The Spokane nonprofit group Washington Residents Against Wolves says "unconventional" methods to inform the public about the impacts wolves can have on ranchers and ungulate populations.
SPOKANE — A group of wolf opponents says it will use “proactive and unconventional outreach” on social media to inform Washington state residents about the impact wolves have on ranchers. “It’s not about money, it’s not about having the right politician in your pocket, it’s about being smarter about how you play the game,” spokeswoman Jamie Henneman said April 11 during a Washington Residents Against Wolves rally in Spokane.
The controversial billboards the group paid for in Spokane in November and December were a first step, Henneman said. “That’s really how this battle is being fought — it would be nice if it was completely logical, but it isn’t,” she said. “What’s not being told is the story about people being affected every single day, and how that should make us feel.”
Henneman said people are “highly motivated” and connected through social media. WARAW will make use of those tools on its website and Facebook page, she said. Roughly 30 people attended the rally. Board member Luke Hedquist said the group has 60 to 70 members. WARAW’s rally included Idaho and Oregon speakers sharing their own experiences with increasing wolf numbers.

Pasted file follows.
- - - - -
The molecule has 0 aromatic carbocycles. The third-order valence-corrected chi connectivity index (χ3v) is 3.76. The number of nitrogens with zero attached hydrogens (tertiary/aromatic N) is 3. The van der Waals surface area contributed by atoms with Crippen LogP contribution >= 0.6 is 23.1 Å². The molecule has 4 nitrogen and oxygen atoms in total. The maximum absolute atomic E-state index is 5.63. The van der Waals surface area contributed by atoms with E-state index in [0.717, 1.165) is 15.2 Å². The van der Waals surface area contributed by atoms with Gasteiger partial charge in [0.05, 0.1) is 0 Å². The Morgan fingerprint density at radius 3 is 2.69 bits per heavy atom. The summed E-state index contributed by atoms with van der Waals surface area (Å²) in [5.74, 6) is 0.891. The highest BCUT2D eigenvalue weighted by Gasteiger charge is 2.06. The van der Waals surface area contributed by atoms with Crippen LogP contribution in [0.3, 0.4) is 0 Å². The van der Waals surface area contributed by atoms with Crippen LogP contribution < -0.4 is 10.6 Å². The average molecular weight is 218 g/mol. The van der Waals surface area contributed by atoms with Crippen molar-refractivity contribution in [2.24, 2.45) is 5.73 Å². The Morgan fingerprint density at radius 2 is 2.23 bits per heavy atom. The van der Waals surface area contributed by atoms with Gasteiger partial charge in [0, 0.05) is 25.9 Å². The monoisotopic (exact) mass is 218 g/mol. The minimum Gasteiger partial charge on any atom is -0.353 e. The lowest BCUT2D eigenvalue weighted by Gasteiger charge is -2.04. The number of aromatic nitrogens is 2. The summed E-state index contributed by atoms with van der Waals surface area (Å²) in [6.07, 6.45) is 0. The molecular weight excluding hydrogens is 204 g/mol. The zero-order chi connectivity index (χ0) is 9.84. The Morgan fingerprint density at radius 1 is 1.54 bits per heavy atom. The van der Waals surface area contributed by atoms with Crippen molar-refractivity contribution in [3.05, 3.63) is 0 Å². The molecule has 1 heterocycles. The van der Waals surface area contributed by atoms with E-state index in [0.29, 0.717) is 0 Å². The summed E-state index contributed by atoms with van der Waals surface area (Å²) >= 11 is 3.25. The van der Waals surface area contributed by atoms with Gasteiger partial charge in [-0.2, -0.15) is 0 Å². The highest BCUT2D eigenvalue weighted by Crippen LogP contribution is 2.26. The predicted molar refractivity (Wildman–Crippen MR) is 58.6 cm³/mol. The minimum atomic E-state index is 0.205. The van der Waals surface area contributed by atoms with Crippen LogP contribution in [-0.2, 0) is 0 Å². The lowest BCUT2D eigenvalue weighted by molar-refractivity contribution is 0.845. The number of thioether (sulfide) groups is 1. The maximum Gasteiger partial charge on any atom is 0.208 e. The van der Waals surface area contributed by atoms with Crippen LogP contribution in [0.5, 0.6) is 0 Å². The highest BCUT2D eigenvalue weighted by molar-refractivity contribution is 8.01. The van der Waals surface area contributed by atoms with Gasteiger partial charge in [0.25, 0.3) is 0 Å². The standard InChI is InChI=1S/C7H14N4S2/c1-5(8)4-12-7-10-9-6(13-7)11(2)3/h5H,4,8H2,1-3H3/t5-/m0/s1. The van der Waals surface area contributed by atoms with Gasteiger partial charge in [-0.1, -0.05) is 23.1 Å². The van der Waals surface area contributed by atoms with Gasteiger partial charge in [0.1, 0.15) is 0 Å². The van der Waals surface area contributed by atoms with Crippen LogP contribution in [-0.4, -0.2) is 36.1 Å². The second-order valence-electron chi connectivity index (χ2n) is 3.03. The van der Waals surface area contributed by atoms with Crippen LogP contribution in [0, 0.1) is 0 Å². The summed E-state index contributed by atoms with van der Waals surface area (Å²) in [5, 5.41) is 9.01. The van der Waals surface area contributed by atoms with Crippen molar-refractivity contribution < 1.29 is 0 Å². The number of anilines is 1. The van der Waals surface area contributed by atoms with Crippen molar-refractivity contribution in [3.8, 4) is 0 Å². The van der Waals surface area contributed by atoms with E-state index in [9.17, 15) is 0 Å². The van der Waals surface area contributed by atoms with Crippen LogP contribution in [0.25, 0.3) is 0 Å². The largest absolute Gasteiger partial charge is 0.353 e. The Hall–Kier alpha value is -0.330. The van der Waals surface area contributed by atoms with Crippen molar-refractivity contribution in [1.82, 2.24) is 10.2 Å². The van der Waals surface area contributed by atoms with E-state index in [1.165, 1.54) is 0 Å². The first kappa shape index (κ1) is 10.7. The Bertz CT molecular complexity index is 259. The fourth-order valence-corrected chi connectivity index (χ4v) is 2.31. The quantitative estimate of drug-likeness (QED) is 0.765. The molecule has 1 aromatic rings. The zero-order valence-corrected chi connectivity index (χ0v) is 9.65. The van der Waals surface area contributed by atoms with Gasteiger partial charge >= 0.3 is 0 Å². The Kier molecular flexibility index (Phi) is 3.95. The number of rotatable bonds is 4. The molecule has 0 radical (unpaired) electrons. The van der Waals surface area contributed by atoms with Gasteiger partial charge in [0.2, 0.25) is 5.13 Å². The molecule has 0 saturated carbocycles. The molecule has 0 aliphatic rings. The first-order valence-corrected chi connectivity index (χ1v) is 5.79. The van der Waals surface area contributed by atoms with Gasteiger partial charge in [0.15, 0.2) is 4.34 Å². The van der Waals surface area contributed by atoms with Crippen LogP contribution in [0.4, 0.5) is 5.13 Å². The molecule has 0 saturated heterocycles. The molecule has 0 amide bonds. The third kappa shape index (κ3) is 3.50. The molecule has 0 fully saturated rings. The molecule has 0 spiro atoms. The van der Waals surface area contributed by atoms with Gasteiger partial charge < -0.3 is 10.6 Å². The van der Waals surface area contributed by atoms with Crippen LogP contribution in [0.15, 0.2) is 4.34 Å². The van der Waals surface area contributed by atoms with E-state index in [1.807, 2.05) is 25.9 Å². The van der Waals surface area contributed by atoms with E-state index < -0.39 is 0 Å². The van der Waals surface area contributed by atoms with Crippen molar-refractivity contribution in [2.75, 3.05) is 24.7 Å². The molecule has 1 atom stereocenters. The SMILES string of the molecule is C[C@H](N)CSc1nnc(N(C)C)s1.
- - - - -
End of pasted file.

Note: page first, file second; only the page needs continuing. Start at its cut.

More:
Steve Alder, executive director of Idaho for Wildlife, said it would require killing 70 to 80 percent of that state’s wolf population each year to rebuild declining elk populations. “Maintaining pre-wolf ungulate harvests in a post-wolf landscape is a fantasy and is incompatible with so-called ecosystem management,” Alder said.
Speakers from Oregon Wolf Education in Joseph, Ore., talked about their frustrations in getting state wildlife officials to confirm wolf depredations on livestock. “They have certain criteria they need — they need tracks, bite marks, evidence of the herd being attacked, telemetry,” rancher Lori Schaafsma said. “If one of those components isn’t there, they can’t (confirm). That’s political, where we have other agency personnel on the ground saying, ‘We know what happened here, but we can’t confirm it because A,B,C, isn’t here.’ That’s all politics.”
It’s easy for wolf supporters to dismiss data points or statistics, Henneman said. “You can make an economic argument, you can make a political argument, but in the end, this issue is a human argument,” Henneman said. “When you watch (Oregon or Eastern Washington ranchers’) life’s work being destroyed by this animal, if that doesn’t make you feel strongly, then you are not plugged in.”